Agencies state the manufacturer must generate the recall and the FDA and USDA not having the authority to initiate this action as the reason bad food gets into the system .This is not so ,I am proof of this statement not being accurate. Even when the USDA went and found this contaminated warehouse with live rodents they never tested any product for salmonella and co-operated with the state of Florida to use possible contaminated ingredients in further meat processing.
I applaud your very fine story and comments and appeal to you to visit my blog site http://bullstone-larrym.blogspot.com/ and see the evidence of rat fecal contamination in meats produced by an instrument of the State of Florida department of Corrections. I have been battling with the USDA to issue a recall on the millions of pounds of meat the State of Florida produced under contract for my company. This meat was distributed nation wide to schools, supermarkets and institutions. When we discovered that this Florida State division was storing food supplies and edible ingredients in a rat infested warehouse we began our quest to get this information to the public and get accountability placed on those who allowed this to happen. When you read the information on my blog you will see the validity of both our stories .I support your efforts and request your support of mine. Regards Larry Stone

bullstone said...

I have been fighting to have millions of pounds of contaminated meat recalled that was produced using a warehouse facility that makes the PBA facility look like the Ritz. The pictures I gave to the USDA and the FDA showed RAT fecal matter and rodents nests on food ingredients and materials, I submitted documents to the USDA proving the use of this contaminated warehouse for years and was denied a recall of my own products .Why –to protect a State institution that was contracted to produce this meat for my company.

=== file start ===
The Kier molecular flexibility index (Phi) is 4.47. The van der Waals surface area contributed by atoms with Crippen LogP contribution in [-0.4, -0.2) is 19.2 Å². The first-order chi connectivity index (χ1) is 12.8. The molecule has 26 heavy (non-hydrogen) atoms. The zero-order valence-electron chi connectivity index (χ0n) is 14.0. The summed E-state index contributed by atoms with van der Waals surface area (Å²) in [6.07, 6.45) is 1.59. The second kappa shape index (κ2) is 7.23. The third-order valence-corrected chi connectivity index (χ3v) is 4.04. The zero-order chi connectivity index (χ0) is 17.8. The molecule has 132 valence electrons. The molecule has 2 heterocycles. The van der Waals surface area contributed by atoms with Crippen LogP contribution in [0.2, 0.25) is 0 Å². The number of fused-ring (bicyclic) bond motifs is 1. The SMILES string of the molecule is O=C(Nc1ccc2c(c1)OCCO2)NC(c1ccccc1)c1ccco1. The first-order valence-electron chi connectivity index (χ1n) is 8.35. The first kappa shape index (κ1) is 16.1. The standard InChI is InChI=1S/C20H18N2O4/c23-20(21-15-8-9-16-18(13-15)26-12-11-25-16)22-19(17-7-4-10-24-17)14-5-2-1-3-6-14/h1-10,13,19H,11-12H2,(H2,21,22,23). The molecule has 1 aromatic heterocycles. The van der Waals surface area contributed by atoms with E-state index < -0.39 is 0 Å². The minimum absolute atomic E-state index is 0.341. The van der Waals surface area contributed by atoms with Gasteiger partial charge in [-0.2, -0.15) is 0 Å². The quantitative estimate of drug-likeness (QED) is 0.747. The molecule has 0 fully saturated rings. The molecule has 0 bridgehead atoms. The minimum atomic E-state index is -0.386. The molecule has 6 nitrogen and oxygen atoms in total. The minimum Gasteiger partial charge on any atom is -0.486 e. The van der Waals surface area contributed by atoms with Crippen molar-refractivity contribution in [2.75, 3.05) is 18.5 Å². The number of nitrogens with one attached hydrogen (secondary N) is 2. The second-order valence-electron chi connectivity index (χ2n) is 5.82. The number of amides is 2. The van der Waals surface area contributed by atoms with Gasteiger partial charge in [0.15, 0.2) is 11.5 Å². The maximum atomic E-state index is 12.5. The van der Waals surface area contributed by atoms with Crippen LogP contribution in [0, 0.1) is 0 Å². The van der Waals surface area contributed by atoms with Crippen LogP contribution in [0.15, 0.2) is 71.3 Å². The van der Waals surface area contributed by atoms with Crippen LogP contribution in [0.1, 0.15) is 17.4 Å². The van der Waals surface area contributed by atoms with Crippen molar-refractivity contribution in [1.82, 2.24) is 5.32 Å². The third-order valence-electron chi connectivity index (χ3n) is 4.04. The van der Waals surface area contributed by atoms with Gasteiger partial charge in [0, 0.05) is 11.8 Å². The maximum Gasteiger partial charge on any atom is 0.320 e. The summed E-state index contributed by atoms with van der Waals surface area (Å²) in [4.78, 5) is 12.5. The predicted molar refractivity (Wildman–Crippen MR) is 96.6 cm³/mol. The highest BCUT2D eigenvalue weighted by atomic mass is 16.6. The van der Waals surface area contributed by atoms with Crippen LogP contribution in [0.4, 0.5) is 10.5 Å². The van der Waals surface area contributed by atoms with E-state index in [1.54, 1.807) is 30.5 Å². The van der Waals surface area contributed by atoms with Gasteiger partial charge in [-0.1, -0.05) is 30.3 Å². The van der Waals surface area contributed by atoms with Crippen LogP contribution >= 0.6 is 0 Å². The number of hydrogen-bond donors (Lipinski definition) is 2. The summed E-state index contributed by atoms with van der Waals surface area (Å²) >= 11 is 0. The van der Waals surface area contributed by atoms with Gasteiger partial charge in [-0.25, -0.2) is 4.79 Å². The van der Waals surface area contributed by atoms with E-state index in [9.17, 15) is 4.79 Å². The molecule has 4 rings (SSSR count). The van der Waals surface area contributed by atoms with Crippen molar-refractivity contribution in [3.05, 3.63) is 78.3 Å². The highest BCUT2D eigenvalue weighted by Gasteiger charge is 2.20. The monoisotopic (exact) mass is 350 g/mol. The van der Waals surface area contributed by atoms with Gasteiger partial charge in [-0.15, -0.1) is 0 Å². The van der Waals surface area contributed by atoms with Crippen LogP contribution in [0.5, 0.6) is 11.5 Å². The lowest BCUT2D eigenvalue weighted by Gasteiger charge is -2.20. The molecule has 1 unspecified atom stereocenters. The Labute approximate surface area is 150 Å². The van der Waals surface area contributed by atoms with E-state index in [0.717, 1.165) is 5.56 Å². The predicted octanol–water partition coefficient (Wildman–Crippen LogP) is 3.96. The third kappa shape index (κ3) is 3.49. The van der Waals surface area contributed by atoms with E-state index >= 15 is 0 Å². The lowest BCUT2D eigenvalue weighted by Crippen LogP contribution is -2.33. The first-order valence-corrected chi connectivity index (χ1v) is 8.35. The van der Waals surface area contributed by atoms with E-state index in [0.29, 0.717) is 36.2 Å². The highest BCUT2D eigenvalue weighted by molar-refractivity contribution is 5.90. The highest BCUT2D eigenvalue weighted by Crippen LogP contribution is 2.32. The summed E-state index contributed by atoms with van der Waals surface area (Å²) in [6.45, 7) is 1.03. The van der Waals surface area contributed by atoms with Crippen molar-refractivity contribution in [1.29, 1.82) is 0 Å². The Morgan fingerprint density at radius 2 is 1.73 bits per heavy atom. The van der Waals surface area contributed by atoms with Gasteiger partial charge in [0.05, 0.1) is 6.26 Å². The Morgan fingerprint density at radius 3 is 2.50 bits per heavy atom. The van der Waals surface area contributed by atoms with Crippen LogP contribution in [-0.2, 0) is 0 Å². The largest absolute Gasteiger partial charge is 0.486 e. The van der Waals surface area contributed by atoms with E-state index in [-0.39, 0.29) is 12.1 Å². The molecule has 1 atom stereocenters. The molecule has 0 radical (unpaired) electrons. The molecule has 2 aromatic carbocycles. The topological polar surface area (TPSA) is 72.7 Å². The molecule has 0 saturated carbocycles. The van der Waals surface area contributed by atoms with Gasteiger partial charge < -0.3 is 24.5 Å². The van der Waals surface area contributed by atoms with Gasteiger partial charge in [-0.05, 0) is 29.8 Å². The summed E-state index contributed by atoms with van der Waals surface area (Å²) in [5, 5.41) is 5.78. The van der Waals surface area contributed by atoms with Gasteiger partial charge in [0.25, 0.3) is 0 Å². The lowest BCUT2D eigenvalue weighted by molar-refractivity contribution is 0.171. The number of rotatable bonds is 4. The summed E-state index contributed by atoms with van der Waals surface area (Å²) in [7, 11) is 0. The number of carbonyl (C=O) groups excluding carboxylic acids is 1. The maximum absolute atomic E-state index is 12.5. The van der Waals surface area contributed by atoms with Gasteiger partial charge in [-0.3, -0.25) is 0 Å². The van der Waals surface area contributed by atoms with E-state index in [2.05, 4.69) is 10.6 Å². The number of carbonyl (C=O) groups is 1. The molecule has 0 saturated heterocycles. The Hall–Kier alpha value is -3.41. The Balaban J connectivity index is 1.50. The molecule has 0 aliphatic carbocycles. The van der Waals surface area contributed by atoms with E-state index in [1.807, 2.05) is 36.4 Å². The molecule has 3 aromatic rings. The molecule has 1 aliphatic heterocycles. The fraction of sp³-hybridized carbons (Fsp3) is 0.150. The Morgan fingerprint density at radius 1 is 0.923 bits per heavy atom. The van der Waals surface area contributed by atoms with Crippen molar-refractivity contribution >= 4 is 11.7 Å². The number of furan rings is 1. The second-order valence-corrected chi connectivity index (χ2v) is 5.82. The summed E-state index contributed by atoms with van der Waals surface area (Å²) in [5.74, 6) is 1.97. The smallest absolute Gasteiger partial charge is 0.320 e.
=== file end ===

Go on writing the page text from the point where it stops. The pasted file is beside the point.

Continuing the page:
Agencies state the manufacturer must generate the recall and the FDA and USDA not having the authority to initiate this action as the reason bad food gets into the system .This is not so ,I am proof of this statement not being accurate. Even when the USDA went and found this contaminated warehouse with live rodents they never tested any product for salmonella and co-operated with the state of Florida to use possible contaminated ingredients in further meat processing.
I applaud your very fine story and comments and appeal to you to visit my blog site http://bullstone-larrym.blogspot.com/ and see the evidence of rat fecal contamination in meats produced by an instrument of the State of Florida department of Corrections. I have been battling with the USDA to issue a recall on the millions of pounds of meat the State of Florida produced under contract for my company. This meat was distributed nation wide to schools, supermarkets and institutions. When we discovered that this Florida State division was storing food supplies and edible ingredients in a rat infested warehouse we began our quest to get this information to the public and get accountability placed on those who allowed this to happen. When you read the information on my blog you will see the validity of both our stories .I support your efforts and request your support of mine. Regards Larry Stone

Brian, the old man said...

Excellent information! If only there was a way to guarantee the food source when shopping. I know I like to go to the farmer's market to buy produce from local smaller farmers and from a small store which only carries items from a couple of small local farms. I believe the small farmer cares more for his crops and animals which to me means a healthier option. Would you agree?

BK said...

It seems we not only need to watch what we eat nowadays, but we also need to know how our food is being produced. The more we learn about the food industry, the greater the nightmare shopping in the supermarket. If more people are aware of how their food is being produced, will they choose otherwise? I certainly believe they will. Over here in Singapore, I remember in my younger days, one can hardly hear of organic food but right now we have one specific session just for organic food. I see this as a good sign.

Being and Quirkiness said...

This is indeed very informative. Thanks for summarizing the situation. I'm not sure meat is that good for you, even without all this stuff - but I haven't compltely abandonned it.

TC said...

@bullstone. Thanks for stopping by and sharing that. I have checked out your site and appreciate the work your doing for such a good cause.

TC said...

@Brian @ BK and @ Being - the more we share information the better informed we become and wiser choices we can make. Thanks for taking the time to read and share.